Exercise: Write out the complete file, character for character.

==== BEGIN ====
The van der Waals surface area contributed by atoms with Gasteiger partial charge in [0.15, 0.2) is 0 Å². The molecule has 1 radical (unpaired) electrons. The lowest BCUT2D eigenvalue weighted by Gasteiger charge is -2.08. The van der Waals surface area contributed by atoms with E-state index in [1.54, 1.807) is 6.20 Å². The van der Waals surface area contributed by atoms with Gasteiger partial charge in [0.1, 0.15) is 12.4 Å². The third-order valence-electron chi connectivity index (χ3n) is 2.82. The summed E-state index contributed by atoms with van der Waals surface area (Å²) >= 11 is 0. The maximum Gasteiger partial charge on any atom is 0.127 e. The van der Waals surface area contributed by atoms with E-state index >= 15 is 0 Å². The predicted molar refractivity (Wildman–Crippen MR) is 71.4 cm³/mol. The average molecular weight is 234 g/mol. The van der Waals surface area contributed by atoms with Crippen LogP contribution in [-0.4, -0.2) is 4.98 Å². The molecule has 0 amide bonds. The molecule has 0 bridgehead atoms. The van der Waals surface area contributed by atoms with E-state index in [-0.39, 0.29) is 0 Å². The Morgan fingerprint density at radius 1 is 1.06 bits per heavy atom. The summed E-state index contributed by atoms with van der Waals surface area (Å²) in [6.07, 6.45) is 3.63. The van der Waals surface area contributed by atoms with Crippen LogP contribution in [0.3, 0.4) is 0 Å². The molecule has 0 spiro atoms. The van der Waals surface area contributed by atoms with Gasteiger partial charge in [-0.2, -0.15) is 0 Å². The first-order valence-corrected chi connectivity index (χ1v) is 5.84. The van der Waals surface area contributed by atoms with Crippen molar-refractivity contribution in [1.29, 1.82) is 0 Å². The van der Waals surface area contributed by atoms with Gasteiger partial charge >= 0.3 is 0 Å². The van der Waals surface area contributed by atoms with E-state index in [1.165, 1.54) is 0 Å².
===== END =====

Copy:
The van der Waals surface area contributed by atoms with Gasteiger partial charge in [0.15, 0.2) is 0 Å². The molecule has 1 radical (unpaired) electrons. The lowest BCUT2D eigenvalue weighted by Gasteiger charge is -2.08. The van der Waals surface area contributed by atoms with E-state index in [1.54, 1.807) is 6.20 Å². The van der Waals surface area contributed by atoms with Gasteiger partial charge in [0.1, 0.15) is 12.4 Å². The third-order valence-electron chi connectivity index (χ3n) is 2.82. The summed E-state index contributed by atoms with van der Waals surface area (Å²) >= 11 is 0. The maximum Gasteiger partial charge on any atom is 0.127 e. The van der Waals surface area contributed by atoms with E-state index >= 15 is 0 Å². The predicted molar refractivity (Wildman–Crippen MR) is 71.4 cm³/mol. The average molecular weight is 234 g/mol. The van der Waals surface area contributed by atoms with Crippen LogP contribution in [-0.4, -0.2) is 4.98 Å². The molecule has 0 amide bonds. The molecule has 0 bridgehead atoms. The van der Waals surface area contributed by atoms with E-state index in [-0.39, 0.29) is 0 Å². The Morgan fingerprint density at radius 1 is 1.06 bits per heavy atom. The summed E-state index contributed by atoms with van der Waals surface area (Å²) in [6.07, 6.45) is 3.63. The van der Waals surface area contributed by atoms with Crippen LogP contribution in [0.3, 0.4) is 0 Å². The molecule has 0 spiro atoms. The van der Waals surface area contributed by atoms with Gasteiger partial charge in [-0.2, -0.15) is 0 Å². The first-order valence-corrected chi connectivity index (χ1v) is 5.84. The van der Waals surface area contributed by atoms with Crippen molar-refractivity contribution in [1.29, 1.82) is 0 Å². The van der Waals surface area contributed by atoms with Gasteiger partial charge >= 0.3 is 0 Å². The van der Waals surface area contributed by atoms with E-state index in [1.165, 1.54) is 0 Å².